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So you don't think dogs can read?
Well I've got news for you... they can learn. Although
the heading of this article is 'Tricks to Teach your
Dog' I believe that it is not a trick. I have had three
dogs who have learnt to identify words. This of course
is not true reading, I haven't owned a dog who would sit
down and read the newspaper or go to bed with a
paperback but my dogs have successfully learnt to read
up to twenty words. They may have had the ability to
learn more but I stopped at twenty.
What are we trying to achieve?
The outcome is for you to show your dog
flash cards and ask him a question. He is then expected
to point to the card with the correct answer to the
you need to begin with
Flash cards, rewards (food or toy) and heaps of
cardboard into rectangles and write
the words you are going to use with a bold black felt tip pen in
To begin with write
your dog's name on just one card.
expected of the dog?
The idea is to get
the dog to sit in front of you while you hold out the card
with the dog has no idea what you are expecting of him so a
lot of patience is required to get the idea across. Before
teaching him to identify words you must teach him to sit and
to point at a card.
Begin with one card only, the one with his name on it
Prepare a reward. Have
a little stash of rewards at hand. (either in your pocket or on
a table nearby)
I used very tiny cubes of cheese. This worked
for my dogs as cheese was a treat they loved. You can use any
reward you feel your dog will enjoy either food or a toy.
Hopefully your dog already knows the command
'Sit' as this is the first command you give him.
on the floor with your dog in front of you. Tell him to sit.
Hold out the card with his name on it and say in a
friendly voice "What's your name?"
Next we need to teach him to point. This doesn't just come
naturally it is something that has to be taught.
How to teach your dog to point
Gently take his paw and make it touch the
card. At the same time say "What's your name?"
As soon as you have done this lavish him with praise
saying 'Good dog, good dog' and then give him his reward. Let
him know you are very excited about the fact that he touched
the card with his paw. Make a big fuss of it.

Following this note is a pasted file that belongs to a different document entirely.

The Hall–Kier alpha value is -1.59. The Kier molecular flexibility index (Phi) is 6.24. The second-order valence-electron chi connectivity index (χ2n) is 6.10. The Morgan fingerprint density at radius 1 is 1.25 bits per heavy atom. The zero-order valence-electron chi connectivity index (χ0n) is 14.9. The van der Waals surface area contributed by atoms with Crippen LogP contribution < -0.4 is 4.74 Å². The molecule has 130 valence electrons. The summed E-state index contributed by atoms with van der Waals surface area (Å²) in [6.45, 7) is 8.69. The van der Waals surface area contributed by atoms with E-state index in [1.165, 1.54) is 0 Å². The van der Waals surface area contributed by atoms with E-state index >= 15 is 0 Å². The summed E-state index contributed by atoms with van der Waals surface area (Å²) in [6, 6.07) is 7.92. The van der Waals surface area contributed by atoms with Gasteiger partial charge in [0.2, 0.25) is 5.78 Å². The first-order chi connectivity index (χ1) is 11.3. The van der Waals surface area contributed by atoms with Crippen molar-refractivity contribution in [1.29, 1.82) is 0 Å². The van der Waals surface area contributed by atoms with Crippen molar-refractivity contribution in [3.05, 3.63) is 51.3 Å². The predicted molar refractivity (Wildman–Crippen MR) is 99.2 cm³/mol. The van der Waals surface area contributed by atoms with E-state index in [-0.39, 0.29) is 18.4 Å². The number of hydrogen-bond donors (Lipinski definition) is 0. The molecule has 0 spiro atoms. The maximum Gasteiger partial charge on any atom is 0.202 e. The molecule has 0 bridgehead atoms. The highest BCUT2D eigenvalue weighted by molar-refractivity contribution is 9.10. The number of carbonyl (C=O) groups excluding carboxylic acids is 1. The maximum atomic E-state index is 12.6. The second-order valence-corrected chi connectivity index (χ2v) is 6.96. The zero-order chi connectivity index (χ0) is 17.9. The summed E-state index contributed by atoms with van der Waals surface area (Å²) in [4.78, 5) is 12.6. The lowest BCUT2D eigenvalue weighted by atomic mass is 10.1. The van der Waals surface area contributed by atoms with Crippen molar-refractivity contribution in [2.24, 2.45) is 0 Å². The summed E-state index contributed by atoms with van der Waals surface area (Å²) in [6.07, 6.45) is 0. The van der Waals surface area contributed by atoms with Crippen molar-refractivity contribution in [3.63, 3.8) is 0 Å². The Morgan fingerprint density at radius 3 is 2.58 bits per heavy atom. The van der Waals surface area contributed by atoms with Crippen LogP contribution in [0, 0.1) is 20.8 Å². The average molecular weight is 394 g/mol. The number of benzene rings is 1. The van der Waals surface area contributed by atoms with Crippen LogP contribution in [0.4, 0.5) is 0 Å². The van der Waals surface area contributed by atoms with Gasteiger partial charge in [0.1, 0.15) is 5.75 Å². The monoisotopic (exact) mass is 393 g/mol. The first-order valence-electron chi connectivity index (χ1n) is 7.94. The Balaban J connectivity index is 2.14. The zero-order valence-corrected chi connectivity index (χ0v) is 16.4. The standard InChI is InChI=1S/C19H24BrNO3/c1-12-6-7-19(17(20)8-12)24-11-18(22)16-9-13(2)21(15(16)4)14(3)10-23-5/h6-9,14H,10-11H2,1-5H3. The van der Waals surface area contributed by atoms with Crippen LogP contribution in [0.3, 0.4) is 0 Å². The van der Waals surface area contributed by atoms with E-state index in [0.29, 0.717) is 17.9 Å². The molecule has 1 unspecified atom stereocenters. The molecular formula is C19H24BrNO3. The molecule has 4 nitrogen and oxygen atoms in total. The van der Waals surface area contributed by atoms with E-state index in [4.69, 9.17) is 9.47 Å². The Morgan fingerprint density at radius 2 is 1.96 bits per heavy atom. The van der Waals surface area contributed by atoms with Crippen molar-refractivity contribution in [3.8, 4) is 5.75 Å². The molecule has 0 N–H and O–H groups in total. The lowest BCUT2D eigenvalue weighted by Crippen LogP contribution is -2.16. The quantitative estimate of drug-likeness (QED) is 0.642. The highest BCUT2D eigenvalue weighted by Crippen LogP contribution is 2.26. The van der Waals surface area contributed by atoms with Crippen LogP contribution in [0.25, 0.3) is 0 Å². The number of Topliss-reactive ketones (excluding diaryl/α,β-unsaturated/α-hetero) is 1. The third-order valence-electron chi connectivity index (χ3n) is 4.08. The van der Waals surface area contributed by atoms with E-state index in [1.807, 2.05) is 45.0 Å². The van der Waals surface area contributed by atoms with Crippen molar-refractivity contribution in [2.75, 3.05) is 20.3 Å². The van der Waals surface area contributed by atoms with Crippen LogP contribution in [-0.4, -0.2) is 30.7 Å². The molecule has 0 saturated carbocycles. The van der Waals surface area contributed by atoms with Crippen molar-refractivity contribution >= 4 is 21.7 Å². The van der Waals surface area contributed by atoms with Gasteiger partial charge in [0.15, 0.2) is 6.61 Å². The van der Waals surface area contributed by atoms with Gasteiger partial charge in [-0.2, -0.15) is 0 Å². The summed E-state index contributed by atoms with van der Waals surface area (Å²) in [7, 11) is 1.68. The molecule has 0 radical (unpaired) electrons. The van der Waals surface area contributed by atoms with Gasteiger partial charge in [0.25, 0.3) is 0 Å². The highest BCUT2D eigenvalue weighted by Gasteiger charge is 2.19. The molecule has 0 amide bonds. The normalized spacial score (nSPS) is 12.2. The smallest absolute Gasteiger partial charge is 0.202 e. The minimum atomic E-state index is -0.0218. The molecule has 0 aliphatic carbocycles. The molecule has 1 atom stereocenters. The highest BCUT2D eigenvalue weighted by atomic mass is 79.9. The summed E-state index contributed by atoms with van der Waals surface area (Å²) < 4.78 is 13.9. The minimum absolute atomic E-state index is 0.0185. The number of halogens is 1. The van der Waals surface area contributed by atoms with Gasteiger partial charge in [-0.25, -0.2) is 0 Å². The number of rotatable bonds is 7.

Repeat repeat repeat.
The aim of this exercise is to re-enforce that touching the
card in response to the question "What's your name?" is good
Don't reward him with food every single
time. Once every three or four times is enough but DO reward
him with praise and excitement every time.
Try to keep your dog in the sitting position for
the whole exercise.
Keep up this exercise until your dog points at
the card in response to the question "What's your name?" without you having to
manually lift his paw on to the card. Some dogs catch on very
quickly. One dog I had learned to point after placing his paw
on the card only three times. All dogs are different, some may
be quicker than others but they can all learn.
Once the dog has
learned to point successfully
practice practice, but only for short periods of time.
Five minutes a session is usually enough.
When you feel the dog
has mastered pointing to the card you can move on to the
next step. Two cards.
Introduce a second card
Now we introduce a second card. We have one with your dog's name on it
and one with something else written on it. I have used
the words 'Bad Dog' but you can use anything you
Repeat the question
that you have been asking the dog when you only had
"What's your name?"
Of course your dog won't know at
first know the difference between one card and the
other and may point to either one.
Just ask the question. The dog will
point to one of the two cards. If he points to the
card with his name on, give him a reward, heaps of